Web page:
|The first excerpt represents the past or something you must release, and is drawn from On the Origin of Species by Charles Darwin:
discussion. All vertebrate animals, all insects, and some other large
groups of animals, pair for each birth. Modern research has much
diminished the number of supposed hermaphrodites, and of real
hermaphrodites a large number pair; that is, two individuals regularly
unite for reproduction, which is all that concerns us. But still there are
many hermaphrodite animals which certainly do not habitually pair, and a
vast majority of plants are hermaphrodites. What reason, it may be asked,
is there for supposing in these cases that two individuals ever concur in
reproduction? As it is impossible here to enter on details, I must trust
to some general considerations alone.
In the first place, I have collected so large a body of facts, showing, in
On the Origin of Species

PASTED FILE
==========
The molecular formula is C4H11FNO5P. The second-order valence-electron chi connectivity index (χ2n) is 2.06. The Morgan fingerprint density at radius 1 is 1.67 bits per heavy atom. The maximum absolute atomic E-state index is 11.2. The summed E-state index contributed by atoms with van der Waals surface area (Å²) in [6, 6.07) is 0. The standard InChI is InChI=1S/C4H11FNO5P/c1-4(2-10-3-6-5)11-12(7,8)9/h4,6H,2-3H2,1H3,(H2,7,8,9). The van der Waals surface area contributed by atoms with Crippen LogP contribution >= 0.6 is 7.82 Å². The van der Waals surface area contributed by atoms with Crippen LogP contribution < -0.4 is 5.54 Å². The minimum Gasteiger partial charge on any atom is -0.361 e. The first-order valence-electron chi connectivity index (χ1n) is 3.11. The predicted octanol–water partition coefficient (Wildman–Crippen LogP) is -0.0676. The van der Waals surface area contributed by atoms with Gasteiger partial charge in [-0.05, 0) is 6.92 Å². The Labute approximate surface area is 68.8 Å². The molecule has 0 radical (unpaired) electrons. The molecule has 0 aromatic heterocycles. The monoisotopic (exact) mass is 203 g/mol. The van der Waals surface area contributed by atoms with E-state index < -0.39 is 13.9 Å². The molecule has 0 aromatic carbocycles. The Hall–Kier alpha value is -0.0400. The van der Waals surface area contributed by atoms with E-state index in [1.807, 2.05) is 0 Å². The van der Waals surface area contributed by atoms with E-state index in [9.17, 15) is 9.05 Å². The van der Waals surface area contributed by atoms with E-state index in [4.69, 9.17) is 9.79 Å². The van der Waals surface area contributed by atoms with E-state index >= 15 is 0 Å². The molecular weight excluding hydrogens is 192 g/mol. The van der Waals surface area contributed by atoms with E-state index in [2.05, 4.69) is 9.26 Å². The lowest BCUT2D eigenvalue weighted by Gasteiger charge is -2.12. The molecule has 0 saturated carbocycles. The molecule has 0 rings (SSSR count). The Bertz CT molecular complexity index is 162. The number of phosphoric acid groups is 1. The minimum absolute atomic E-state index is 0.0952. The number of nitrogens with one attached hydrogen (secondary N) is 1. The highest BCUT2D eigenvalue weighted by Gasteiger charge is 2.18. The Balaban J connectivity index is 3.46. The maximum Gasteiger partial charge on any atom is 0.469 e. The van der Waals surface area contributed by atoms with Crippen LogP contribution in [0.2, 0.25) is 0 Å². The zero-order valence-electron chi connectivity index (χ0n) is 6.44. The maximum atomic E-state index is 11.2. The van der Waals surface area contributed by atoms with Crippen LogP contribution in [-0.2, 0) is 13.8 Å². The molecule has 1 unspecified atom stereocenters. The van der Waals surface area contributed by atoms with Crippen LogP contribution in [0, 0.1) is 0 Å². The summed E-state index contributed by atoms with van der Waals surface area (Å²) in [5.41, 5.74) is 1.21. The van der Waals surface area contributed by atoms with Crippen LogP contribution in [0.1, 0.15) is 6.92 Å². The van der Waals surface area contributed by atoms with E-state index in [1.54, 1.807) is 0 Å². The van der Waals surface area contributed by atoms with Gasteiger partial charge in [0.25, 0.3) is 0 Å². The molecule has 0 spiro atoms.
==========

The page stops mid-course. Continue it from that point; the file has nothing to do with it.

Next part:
|The second excerpt represents the present or the deciding factor of the moment, and is drawn from Dream Life and Real Life by Olive Schreiner:
shall always be grateful to you."
The older woman took her hand.
"I want to ask something of you."
"What is it?"
"I cannot quite explain to you. You will not understand. But there are
times when something more terrible can come into a life than it should lose
what it loves. If you have had a dream of what life ought to be, and you
try to make it real, and you fail; and something you have killed out in
your heart for long years wakes up and cries, 'Let each man play his own
game, and care nothing for the hand of his fellow! Each man for himself.
So the game must be played!' and you doubt all you have lived for, and the
|The third excerpt represents the future or something you must embrace, and is drawn from Where There's A Will by Mary Roberts Rinehart:
pointing his long forefinger at me. "I think you've enjoyed it
even when you were suffering most. Red-haired women are born to
intrigue, as the sparks fly upward."
"Enjoyed it!" I snapped. "I'm an old woman before my time, Mr.
Sam. What with trailing back and forward through the snow
to the shelter-house, and not getting to bed at all some nights,
and my heart going by fits and starts, as you may say, and half
the time my spinal marrow fairly chilled--not to mention putting
on my overshoes every morning from force of habit and having to
take them off again, I'm about all in."
"It's been the making of you, Minnie," he said, eying me, with